"Arminianism"

Roger Nicole

Baker's Dictionary of Theology, ed. Everett F Harrison (Baker, 1960)


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Note: We present this material as a contrast to the material we have on Calvinism. However, we also wish to emphasize that in the realm of soteriology, this Web site is strongly Calvinistic.


Jacob Hermann, or in Latin Arminius, (1560-1609), was a Dutch theologian who, after receiving a strict Reformed training, conceived some doubts with respect to the Calvinistic tenets on the sovereign grace of God in salvation and related themes. His followers, called Arminians or Remonstrants, carried matters considerably further than Arminius had done in his writings, and set forth their views in a document called "Remonstrance" and consisting of five articles which may be briefly summarized as follows:

I. God elects or reproves on the basis of foreseen faith or unbelief.

II. Christ died for all men and for every man, although only believers are saved.

III. Man is so depraved that divine grace is necessary unto faith or any good deed.

IV. This grace may be resisted.

V. Whether all who are truly regenerate will certainly persevere in the faith is a point which needs further investigation.

After considerable discussion these views were condemned in the Synod of Dort (1618-19). They were maintained and developed in the Netherlands by H. Uytenbogaert (1557-1644), S. Episcopius (1583-1643), S. Curcellaeus (1586-1659), Hugo Grotius (1583-1645), Ph. a Limborch (1633-1712), and others. Under the leadership of these men Arminianism became characterized by increasing differences from the traditional Reformed faith. The following tenets are commonly held by Arminians:

1. God's knowledge of the future acts of free agents is mediate (scientia media).

2. God's decrees are based on his foreknowledge: election on foreseen faith and reprobation on foreseen resistance to grace.

3. The image of God in man consists in man's dominion over the lower creation.

4. Adam was created in innocency rather than in true holiness.

5. The covenant of works was abrogated after the Fall.

6. Sin consists in acts of the will.

7. Pollution is inherited from Adam, but his guilt is not imputed to any of his descendants.

8. Man's depravity as a result of the Fall should not be described as total.

9. Man has not lost the faculty of self-determination nor the ability to incline his will toward good ends.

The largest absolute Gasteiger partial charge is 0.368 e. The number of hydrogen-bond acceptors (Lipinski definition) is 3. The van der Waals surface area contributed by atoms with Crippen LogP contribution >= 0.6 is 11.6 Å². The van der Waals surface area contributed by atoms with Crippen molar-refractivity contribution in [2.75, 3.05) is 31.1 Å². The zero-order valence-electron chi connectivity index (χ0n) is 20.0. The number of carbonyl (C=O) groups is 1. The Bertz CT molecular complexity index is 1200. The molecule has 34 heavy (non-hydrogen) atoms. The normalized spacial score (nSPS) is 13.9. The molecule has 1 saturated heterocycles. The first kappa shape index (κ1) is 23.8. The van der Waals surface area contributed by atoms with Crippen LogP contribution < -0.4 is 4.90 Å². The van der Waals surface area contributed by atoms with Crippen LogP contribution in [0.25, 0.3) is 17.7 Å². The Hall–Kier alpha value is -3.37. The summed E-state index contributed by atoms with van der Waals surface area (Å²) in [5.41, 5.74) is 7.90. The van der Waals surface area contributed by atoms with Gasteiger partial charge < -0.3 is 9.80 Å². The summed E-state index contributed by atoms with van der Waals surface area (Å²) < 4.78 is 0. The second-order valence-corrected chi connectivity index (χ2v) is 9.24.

10. The atonement was not absolutely necessary, but represents merely one way which God chose among many to manifest his love without prejudice to his righteousness.

11. The atonement is intended equally for all men and for every man, and it merely makes salvation possible. Salvation becomes effectual only when accepted by the repentant believer.

12. There is no common grace to be distinguished from special grace.

13. The external call of the gospel is accompanied by a universal sufficient grace which can be resisted.

14. Repentance and faith precede regeneration.

15. The human will is to be viewed as one of the causes of regeneration (synergism).

16. Faith is a good work of man and a ground of acceptance with God.

17. There is no imputation of Christ's righteousness to the believer.

18. The believer is able to attain in this life a state of such conformity to the divine will that he may be called perfect.

19. As long as a man lives he may fall away from grace and lose his salvation altogether.

Certain Arminians were led to profess further that:

20. Love is the supreme attribute of God, the very essence of his being.

21. The goal of creation is the happiness of the creatures (eudaemonism).

22. Man was created naturally mortal.

23. The atonement is not strictly substitutionary and penal, but it is a token performance designed to safeguard the interests of the moral government of God while opening the possibility of salvation on the ground of evangelical obedience (rectoral or governmental theory of the atonement).

24. Assurance of salvation is not possible in this life, except by a special personal revelation.

In the Netherlands Arminians, as well as many other movements, were profoundly affected by the rationalistic currents of the eighteenth century. The present-day Remonstrants still hold to Pelagian teachings and have lax views of inspiration and of the Trinity.

Outside of Holland Arminianism exercised considerable influence in France, Switzerland, Germany, and England, and hence throughout the world. In a number of cases this point of view gained the upper hand in spite of Calvinistic confessions of faith.

The Wesleyan branch of the Methodist movement embraced vigorously a revised form of Arminianism, sometimes called "evangelical Arminianism." It is characterized by a view of the themes touched upon in 3, 7, 8, and 9, which is slightly less distant from Calvinistic tenets.

BIBLIOGRAPHY
Beside the works of the authors mentioned above, one might consult the collected works of John Goodwin, John Fletcher, John Wesley and D. Whitby, and the systematic theologies of W. Cooke, J. Miley, W. B. Pope, M. Raymond, T. O. Summers, R. Watson and H. O. Wiley. Able works against Arminianism have been produced by W. Ames, L. Boettner, P. Dumoulin, John Edwards, Jonathan Edwards, J. Gill, J. Owen, S. Rutherford, and many others. Helpful documentation may be found in W. A. Copinger, A Treatise of Election, Predestination and Grace (with bibliography of 235 pp.); W. Cunningham, Historical Theology II, pp. 371-513; J. L. Girardeau, Calvinism and Evangelical Arminianism; A. W. Harrison, Arminianism; The Beginnings of Arminianism; F. Platt in Hastings' Encyclopaedia of Religion and Ethics; H. C. Rogge in The New Schaff-Herzog Encyclopaedia of Religious Knowledge; P. Schaff, Creeds of Christendom, I, pp. 508-23; III, pp. 544-49; D. D. Whedon, BS 19, 241-74.


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